Anjali Tripathi: Why Earth may someday look like Mars
Anjali Tripathi - Astrophysicist
Anjali Tripathi explores planets to uncover the processes that make and destroy them. Full bio
at the stars at night,
is what you can't see,
or almost every star,
we tend to think of faraway things
that are amazing about Earth
to find things that are like that.
we're finding amazing things.
about an amazing thing here on Earth.
and never coming back.
as the Earth's atmosphere.
that form a thin blue line
the International Space Station,
from too many impacts,
at least a little bit.
is not specific to planet Earth.
to be a planet, if you ask me,
but throughout the universe,
about planets themselves.
about the solar system,
there are eight planets, maybe nine.
who are stressed by this picture,
we're including Pluto.
and atmospheric escape,
around other stars that we can't see
just stuck together
and have so much gravity.
is really at play here.
characteristic about planets
in the solar system are orbiting around.
drive atmospheric escape from planets
particles and light and heat
of lanterns in Thailand at a festival,
can propel gasses upward.
and only bound by gravity,
causing atmospheric escape
between heating from the star
of gravity on the planet.
a minute for hydrogen
of escaping hydrogen looks like,
like oxygen and nitrogen
that conclusively show us
tightly bound to us here on Earth
reaching out far into space,
in undergoing atmospheric escape.
is much smaller than Earth,
with which to hold on to its atmosphere.
than the Earth's.
that it didn't have an atmosphere
Mars used to have a wetter past,
it broke up into hydrogen and oxygen,
it escaped into space,
rusty red color that we see.
at Mars called the MAVEN satellite,
is to study atmospheric escape.
and Volatile Evolution spacecraft.
shown pictures very similar
was losing its atmosphere,
you can see in the red circle
escaping away from the planet.
the size of the planet,
no longer bound to that planet.
from that lost hydrogen.
the only gas that's lost.
and some oxygen and nitrogen,
at the oxygen being lost from Mars.
that because oxygen is heavier,
away from the planet.
into that red circle.
atmospheric escape on our own planet
and send spacecraft
about the past of planets
can learn about the future
that we can't see.
before I go on to that,
photos like this of Pluto,
is currently studying atmospheric escape
that I did want to talk about
that's not our Sun
or extrasolar planet.
at that star in the middle,
that are going past it all the time,
the light from the star
in the night sky
to detect over 5,000 planets
many more out there, like I mentioned.
from these stars,
is not the planet itself,
a dimming of the light
decreases in front of the star,
that you saw before.
in different wavelengths.
and Mars in ultraviolet light.
with the Hubble Space Telescope,
much less light from the star,
an extended atmosphere of hydrogen
more of the light that you see.
we've actually been able to discover
that are undergoing atmospheric escape.
can be called hot Jupiters,
they're gas planets like Jupiter,
lightweight gas that's ready to escape,
of atmospheric escape.
of hydrogen being lost on Earth,
pounds of hydrogen every minute.
does this make the planet cease to exist?
that people wondered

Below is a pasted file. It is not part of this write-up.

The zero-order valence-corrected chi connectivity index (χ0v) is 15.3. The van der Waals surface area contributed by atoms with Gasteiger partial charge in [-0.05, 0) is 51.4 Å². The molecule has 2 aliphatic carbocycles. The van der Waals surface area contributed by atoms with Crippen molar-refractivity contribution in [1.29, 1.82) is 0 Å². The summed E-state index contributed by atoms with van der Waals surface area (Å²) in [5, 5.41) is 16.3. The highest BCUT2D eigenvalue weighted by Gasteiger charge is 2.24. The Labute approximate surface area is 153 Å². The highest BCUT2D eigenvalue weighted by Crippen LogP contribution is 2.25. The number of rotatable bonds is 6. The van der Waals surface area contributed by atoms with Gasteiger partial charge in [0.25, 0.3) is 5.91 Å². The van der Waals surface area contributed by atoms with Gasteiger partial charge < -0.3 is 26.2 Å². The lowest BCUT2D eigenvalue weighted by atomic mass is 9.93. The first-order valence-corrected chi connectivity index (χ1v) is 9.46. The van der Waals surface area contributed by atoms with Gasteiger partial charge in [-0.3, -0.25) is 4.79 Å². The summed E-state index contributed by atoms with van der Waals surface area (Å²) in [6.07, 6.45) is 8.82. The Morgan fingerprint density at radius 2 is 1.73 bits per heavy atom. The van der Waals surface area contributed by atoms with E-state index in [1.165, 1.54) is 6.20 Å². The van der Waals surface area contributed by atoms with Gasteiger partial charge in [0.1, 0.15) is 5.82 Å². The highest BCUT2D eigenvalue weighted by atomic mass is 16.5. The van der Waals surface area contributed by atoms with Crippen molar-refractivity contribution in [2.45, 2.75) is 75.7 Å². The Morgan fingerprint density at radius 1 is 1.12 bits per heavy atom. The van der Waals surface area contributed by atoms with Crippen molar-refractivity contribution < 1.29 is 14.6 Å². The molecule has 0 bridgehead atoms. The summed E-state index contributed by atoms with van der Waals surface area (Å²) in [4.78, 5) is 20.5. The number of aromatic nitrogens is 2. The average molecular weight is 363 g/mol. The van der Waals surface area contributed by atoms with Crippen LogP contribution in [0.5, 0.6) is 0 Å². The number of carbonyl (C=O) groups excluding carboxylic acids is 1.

closer to the Sun are rocky,
are bigger and more gaseous.
with something like Jupiter
with something like a hot Jupiter,
with Mercury or the Earth.
would have gotten away
significantly impacted it
than what you started with.
with us here on Earth?
is going to become very intense.
gas streaming off from a hot Jupiter,
that is broken down,
into space more rapidly,
with this dry, reddish planet.
for a few billion years,
to be aware of what's going on,
is happening as we speak.
that you hear about happening in space
to learn about these worlds.
or exoplanets like hot Jupiters,
about our planet here on Earth.
you think that space is far away.
About the speaker:Anjali Tripathi - Astrophysicist
Anjali Tripathi explores planets to uncover the processes that make and destroy them.
Why you should listen
Even though Anjali Tripathi worked on NASA's Mars rovers in high school, the California native never expected to become an astronomer. Unlike the earthquakes she researched early on, astronomy seemed unconnected from daily life. As she has since discovered, exploring distant planets has a lot to do with life itself -- including the fate of the air we breathe. Using some of the most powerful telescopes and supercomputers, Tripathi studies how seemingly permanent planets change over time. She has pioneered the characterization of planet-forming environments and developed computer simulations to trace the 3D structure of planet atmospheres that are shrinking due to evaporation.
A natural teacher, Tripathi makes complex science concepts relevant and easy to understand. She believes that everyone can understand science -- even rocket science. She has partnered with the Smithsonian, Teach for America and others to increase scientific literacy and spread enthusiasm for the subject. Her engaging and humorous talks feature real world connections and unusual props, including a fully functioning Mars Pathfinder rover or full-size solar car.
Tripathi earned degrees in physics and astronomy from M.I.T., the University of Cambridge and Harvard University. Recognized as a promising American leader with a commitment to public service, Tripathi is a 2016-17 White House Fellow.
Anjali Tripathi | Speaker | TED.com